Homemade Fertilizer: 13 Organic Recipes for your GardenBy Samantha Miller
Homemade Fertilizer: A Complete Collection of Garden Recipes
Fertilizer does not need to be the high-tech, complicated thing that synthetic fertilizer brands would have you believe.
Real talk: the very best fertilizer is the kind you make yourself, using simple food stuffs you can find in your pantry, garbage can or yard.
This article will walk you through how to turn your kitchen scraps and your pantry extras into an incredible long-lasting fertilizer for your plants (potted, or otherwise).
Chapter One: Why NPK Is NTK (Need-To-Know)
Even if you’re just a beginner gardener, you’ve probably heard of the abbreviation NPK held up as a holy relic by veteran green-thumbs.
NPK stands for Nitrogen, Phosphorus and Potassium. While your garden requires a host of micronutrients to thrive, these three are the most important macronutrients to ensure a healthy and bountiful garden.
When you’re looking at an NPK ratio (which would appear on a bag of synthetic or organic fertilizer as something in the realm of 16-5-5) it essentially means the ratio of Nitrogen to Phosphorus to Potassium.
In 16-5-5 example, that means that there are 16 pounds of nitrogen, 5 pounds of phosphorus and 5 pounds of potassium.
- Nitrogen is most useful for increasing plant yield and speeding plant growth.
- Phosphorus is beneficial for “bulking up” plants, such as fruit and flower growth, and creating bushy leaves and sturdy roots.
- Potassium is an all-around soil conditioner, helping your plants retain water, resist pests and disease, and produce the necessary proteins for growth.
Coffee grinds are an excellent source of cheap n’ easy nitrogen.
They are also a pest-repellent and a decent material for mulching.
* Warning: If you have pets, mix the coffee grounds into the soil to avoid your critters getting a toxic caffeine rush.
That’s right - not only are those chicken bones great for making a broth full of healthful nutrients for your body, they’re quite the power-packed addition to your soil!
* Warning: If you have pets, make sure to completely and absolutely pulverize those bones and mix the powder into the soil to avoid a pricey trip to the vet.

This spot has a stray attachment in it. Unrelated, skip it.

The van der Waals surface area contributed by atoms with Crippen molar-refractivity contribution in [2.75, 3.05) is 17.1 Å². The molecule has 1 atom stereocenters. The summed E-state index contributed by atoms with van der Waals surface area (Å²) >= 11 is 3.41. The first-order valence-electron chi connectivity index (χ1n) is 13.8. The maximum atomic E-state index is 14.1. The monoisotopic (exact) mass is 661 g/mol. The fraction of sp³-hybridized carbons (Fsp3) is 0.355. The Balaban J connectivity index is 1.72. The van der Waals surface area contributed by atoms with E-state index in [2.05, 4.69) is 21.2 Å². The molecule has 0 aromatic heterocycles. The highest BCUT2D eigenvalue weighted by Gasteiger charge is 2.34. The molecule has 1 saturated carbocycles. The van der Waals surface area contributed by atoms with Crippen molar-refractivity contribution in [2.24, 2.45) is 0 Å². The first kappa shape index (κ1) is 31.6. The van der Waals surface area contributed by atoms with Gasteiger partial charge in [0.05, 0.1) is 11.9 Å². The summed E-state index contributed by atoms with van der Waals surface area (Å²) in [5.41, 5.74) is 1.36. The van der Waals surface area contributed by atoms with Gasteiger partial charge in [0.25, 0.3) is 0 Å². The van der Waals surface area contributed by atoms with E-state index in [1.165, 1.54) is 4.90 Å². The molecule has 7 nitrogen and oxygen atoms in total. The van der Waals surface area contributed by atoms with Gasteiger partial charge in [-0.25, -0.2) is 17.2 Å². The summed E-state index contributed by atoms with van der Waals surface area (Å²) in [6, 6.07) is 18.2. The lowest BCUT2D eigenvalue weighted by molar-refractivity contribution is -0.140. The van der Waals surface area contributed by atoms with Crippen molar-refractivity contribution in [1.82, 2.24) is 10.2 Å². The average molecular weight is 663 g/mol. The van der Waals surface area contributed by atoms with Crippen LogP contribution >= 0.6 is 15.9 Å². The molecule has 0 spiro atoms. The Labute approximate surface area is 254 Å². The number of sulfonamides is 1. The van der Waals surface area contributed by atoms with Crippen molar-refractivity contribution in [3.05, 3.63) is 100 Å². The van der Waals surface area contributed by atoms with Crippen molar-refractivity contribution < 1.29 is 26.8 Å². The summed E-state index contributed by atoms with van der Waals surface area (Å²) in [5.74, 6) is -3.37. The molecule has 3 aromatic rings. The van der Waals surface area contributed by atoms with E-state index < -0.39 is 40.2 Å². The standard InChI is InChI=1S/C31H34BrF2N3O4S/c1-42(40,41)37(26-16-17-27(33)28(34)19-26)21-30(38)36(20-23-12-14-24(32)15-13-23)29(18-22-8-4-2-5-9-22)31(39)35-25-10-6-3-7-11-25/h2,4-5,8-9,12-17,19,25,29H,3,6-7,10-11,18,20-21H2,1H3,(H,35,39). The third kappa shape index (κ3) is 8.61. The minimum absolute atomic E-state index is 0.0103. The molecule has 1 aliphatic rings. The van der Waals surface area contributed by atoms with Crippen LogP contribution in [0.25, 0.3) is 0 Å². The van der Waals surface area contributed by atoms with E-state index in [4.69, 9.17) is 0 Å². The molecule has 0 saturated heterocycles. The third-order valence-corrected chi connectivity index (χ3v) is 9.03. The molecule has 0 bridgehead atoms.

Note: Don’t have a blender, but want to pulverize those bones to the nth degree? Try this method.
Ah, potassium. The best excuse to eat bananas we’ve ever known.
Both the fruit and the peels of bananas are chock-full of potassium. While you may not want to waste a tasty ‘naner on your garden, you probably also don’t want to chew on the peel for the next thirty minutes. Luckily, there’s a happy medium for both you and your garden.
There are multiple ways you can extract the nutrients from a banana peel. You can blend it up and dig it into your soil; you can soak it for a few days to create a “tea” to spray on your plants; or, you can just dig a peel into your garden near the roots of the plants you’re trying to nourish.
However, for the most well-rounded application, we do recommend drying and grinding, both to avoid unwanted visitors (flies, raccoons, possums) and to quickly and efficiently deliver the desired nutrients to your plants’ root systems.
Note: If your compost, green bin or homemade fertilizer is attracting pests, you may want to learn these three tricks to minimize “home invasions”.
Warning: Too much phosphorus might lead to deficiencies in other nutrients, as it can stop your plants from absorbing these elements (like zinc, iron or calcium) even if these elements are already present in the soil.
Chapter Two: Micronutrients Need Love Too!
While synthetic fertilizers and a good number of organic fertilizers focus undue attention on NPK ratios, the micronutrients required by your plants can sometimes be left by the wayside.
Too much of one thing might very well lead in a deficiency in another (or a few others) and might mean you need to spend time and energy reinforcing your garden with a host of other amendments just to keep it up to scratch.
Here are some of the easiest ways to ensure that your garden gets all of the 11 elements it requires for continued health and bounty.
Next time you make an omelette, save those shells for your garden.
By drying and grinding the shells into a fine powder, you’re ensuring that your garden gets all the calcium it could possibly need with the scraps from breakfast - not a bad tradeoff!
The more the merrier! If you have any powdered milk in your pantry that you purchased that one time two years ago, well, put it to work!